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July 10, 2000

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The Music from Millionaire: the Best Ever

       In my most recent column, I suggested ABC, Valleycrest Productions and Buena Vista Television have made very, very few mistakes with Who Wants to Be a Millionaire. Giving away finishes is one. The CD they're about to release this fall is another.
       Don't be confused by the U.S. version of Who Wants to Be a Millionaire: the Album in stores everywhere this fall, probably for $22.95. True, that one will feature the megahit's theme song. However, the rest of it will be an assortment of singers and groups (including Regis doing a 1968 version of "Pennies from Heaven") offering a compilation of tunes about money ("Money, Money," "We're in the Money," etc.). Whatever sales are generated will depend solely on how desperate consumers are to play the theme at home.
       The WWTBAM: the CD which ought to be marketed here is the one which is going like gangbusters in the U.K., is on backorder from some American big-city stores of HMV and Virgin Records.
       One key reason the British CD, a production of Celador Records, is a monster hit. The disc contains every last musical track from the show. It's what radio and television stations have called a "production album" for decades. Rarely are such items ever marketed to the general public.
       However, HMV Records' online site from London is taking orders at www.hmv.co.uk and is having no trouble processing them. My CD came in six working days and despite my good friend Doak Fairey suggesting "you need to get out more," that CD is a constant musical companion in my car.
       Another secret to the success: Celador includes eight question cards inside the jewel case for you to play the game at home while using the music as a virtual background. If you have a good CD remote operator, you can re-create the virtual feel of the game at a party with the same heartbeat musical tension. The one trap: at least a third of the questions will be extremely difficult if you don't know British performers or terms of the U.K.'s culture.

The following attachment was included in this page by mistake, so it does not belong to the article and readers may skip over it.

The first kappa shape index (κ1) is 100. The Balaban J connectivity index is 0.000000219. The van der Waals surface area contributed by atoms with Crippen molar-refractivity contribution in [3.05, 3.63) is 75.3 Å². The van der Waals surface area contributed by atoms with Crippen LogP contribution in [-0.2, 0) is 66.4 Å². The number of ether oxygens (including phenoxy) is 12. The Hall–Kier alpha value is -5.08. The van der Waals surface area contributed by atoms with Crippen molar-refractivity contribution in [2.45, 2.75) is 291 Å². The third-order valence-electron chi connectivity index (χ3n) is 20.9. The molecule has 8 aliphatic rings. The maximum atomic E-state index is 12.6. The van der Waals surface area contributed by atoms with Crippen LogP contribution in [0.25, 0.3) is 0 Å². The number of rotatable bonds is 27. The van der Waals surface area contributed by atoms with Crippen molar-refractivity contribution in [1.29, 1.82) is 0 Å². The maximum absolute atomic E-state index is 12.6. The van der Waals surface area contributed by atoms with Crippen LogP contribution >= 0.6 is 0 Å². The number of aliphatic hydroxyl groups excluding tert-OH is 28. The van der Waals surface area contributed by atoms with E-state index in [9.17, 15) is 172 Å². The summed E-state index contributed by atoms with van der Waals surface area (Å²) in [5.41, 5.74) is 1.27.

Mind you, Celador also produced a "single," which featured three five-plus minute versions of the theme, including one with Chris Tarrant's responses to contestants cleverly mixed inside. However, you will want the album.
       A friend of mine who is now on the staff of a popular syndicated game show doubted me six years ago when I suggested to him an audience existed for a compilation of game show themes. He said, "You might have a few of us, maybe 30, who'd buy it and then what would you do with all of those leftovers?" He's eating his words a bit now.
       The Game Show Themes CD, which offered 18 of the most memorable game themes (though most of them were from shows in Game Show Network's syndication package), turned out to be enough of a success that a second is in the works. The problem the producers are having: getting clearances from the publishers or composers of some they would dearly love to include. Please don't e-mail them your choices. Yours are probably theirs but music clearance is a complicated process. I will tell you the 1960s Bob Barker Truth or Consequences theme is in the mix, one which had one of the best closing fanfares of any game show signature in history. I'll guarantee you'll love some of the others they at least want in the sequel.
       However, let me leave you with this assurance: if you don't live in a big city with a major record store which handles imports, go right now to HMV's online site and order Who Wants to Be a Millionaire: the Album. Trust me. This may well be the finest addition you'll ever have to your game show music library. I only hope this starts a trend with other game show producers. I'd have loved a collection of Tom Scott's music from Twenty-One. Then, again, how many times could you listen to Edgar Strube's "The Love Theme from Greed?"


       One followup note to yesterday's column: if you haven't read it, don't because you'll probably be ticked off at my attempt to make a point.
       In an effort to illustrate why game show fans hate spoilers or finish giveaways in advance of air dates, I compounded the problem by using the example of one spoiler provided by the producers themselves for a show which is yet to air.
       While that giveaway was widely reported in virtually every newspaper in the country, a sizeable number of you had not heard of it or read it. I violated a rule which I have steadfastly adhered to in GSCC: if in the rare instance a spoiler is offered, a warning should be provided to the reader to turn away, in the same fashion as I always instructed my sports directors to do during the Olympics.
       Those of you who had not heard this spoiler plainly let me know how you felt about that column. You are right. Although your irritation plainly proves my point, I indeed should have given you a warning not to read.
       We are, indeed, human and make mistakes. We will endeavor not to repeat this one.

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